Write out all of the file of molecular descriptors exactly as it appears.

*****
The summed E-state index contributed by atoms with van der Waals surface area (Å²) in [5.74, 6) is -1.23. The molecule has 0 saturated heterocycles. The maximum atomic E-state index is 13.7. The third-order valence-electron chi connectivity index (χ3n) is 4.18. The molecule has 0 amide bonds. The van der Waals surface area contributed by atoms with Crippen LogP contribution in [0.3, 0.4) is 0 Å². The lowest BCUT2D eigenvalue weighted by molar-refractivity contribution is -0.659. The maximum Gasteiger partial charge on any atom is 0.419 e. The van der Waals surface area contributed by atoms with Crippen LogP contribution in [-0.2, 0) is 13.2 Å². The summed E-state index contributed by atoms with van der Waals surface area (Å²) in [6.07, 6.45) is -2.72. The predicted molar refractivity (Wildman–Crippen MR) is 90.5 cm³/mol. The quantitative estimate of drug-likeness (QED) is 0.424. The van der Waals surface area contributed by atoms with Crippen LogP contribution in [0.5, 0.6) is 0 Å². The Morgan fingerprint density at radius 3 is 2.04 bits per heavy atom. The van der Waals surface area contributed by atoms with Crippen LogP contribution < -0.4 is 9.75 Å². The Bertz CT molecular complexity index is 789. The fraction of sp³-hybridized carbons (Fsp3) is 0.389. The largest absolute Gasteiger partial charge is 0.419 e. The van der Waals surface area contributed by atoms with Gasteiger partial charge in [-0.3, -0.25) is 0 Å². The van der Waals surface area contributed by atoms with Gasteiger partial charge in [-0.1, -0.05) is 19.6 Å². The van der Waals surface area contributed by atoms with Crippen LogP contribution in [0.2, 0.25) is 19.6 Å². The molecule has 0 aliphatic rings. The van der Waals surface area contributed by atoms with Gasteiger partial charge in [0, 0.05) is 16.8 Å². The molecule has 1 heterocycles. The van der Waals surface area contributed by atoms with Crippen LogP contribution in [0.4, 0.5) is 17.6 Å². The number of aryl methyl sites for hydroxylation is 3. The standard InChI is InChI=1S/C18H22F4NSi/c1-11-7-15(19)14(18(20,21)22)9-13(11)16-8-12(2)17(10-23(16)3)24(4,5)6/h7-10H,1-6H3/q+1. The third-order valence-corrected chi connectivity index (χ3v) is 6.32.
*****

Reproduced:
The summed E-state index contributed by atoms with van der Waals surface area (Å²) in [5.74, 6) is -1.23. The molecule has 0 saturated heterocycles. The maximum atomic E-state index is 13.7. The third-order valence-electron chi connectivity index (χ3n) is 4.18. The molecule has 0 amide bonds. The van der Waals surface area contributed by atoms with Crippen LogP contribution in [0.3, 0.4) is 0 Å². The lowest BCUT2D eigenvalue weighted by molar-refractivity contribution is -0.659. The maximum Gasteiger partial charge on any atom is 0.419 e. The van der Waals surface area contributed by atoms with Crippen LogP contribution in [-0.2, 0) is 13.2 Å². The summed E-state index contributed by atoms with van der Waals surface area (Å²) in [6.07, 6.45) is -2.72. The predicted molar refractivity (Wildman–Crippen MR) is 90.5 cm³/mol. The quantitative estimate of drug-likeness (QED) is 0.424. The van der Waals surface area contributed by atoms with Crippen LogP contribution in [0.5, 0.6) is 0 Å². The Morgan fingerprint density at radius 3 is 2.04 bits per heavy atom. The van der Waals surface area contributed by atoms with Crippen LogP contribution < -0.4 is 9.75 Å². The Bertz CT molecular complexity index is 789. The fraction of sp³-hybridized carbons (Fsp3) is 0.389. The largest absolute Gasteiger partial charge is 0.419 e. The van der Waals surface area contributed by atoms with Gasteiger partial charge in [-0.3, -0.25) is 0 Å². The van der Waals surface area contributed by atoms with Gasteiger partial charge in [-0.1, -0.05) is 19.6 Å². The van der Waals surface area contributed by atoms with Crippen LogP contribution in [0.2, 0.25) is 19.6 Å². The molecule has 0 aliphatic rings. The van der Waals surface area contributed by atoms with Gasteiger partial charge in [0, 0.05) is 16.8 Å². The molecule has 1 heterocycles. The van der Waals surface area contributed by atoms with Crippen LogP contribution in [0.4, 0.5) is 17.6 Å². The number of aryl methyl sites for hydroxylation is 3. The standard InChI is InChI=1S/C18H22F4NSi/c1-11-7-15(19)14(18(20,21)22)9-13(11)16-8-12(2)17(10-23(16)3)24(4,5)6/h7-10H,1-6H3/q+1. The third-order valence-corrected chi connectivity index (χ3v) is 6.32.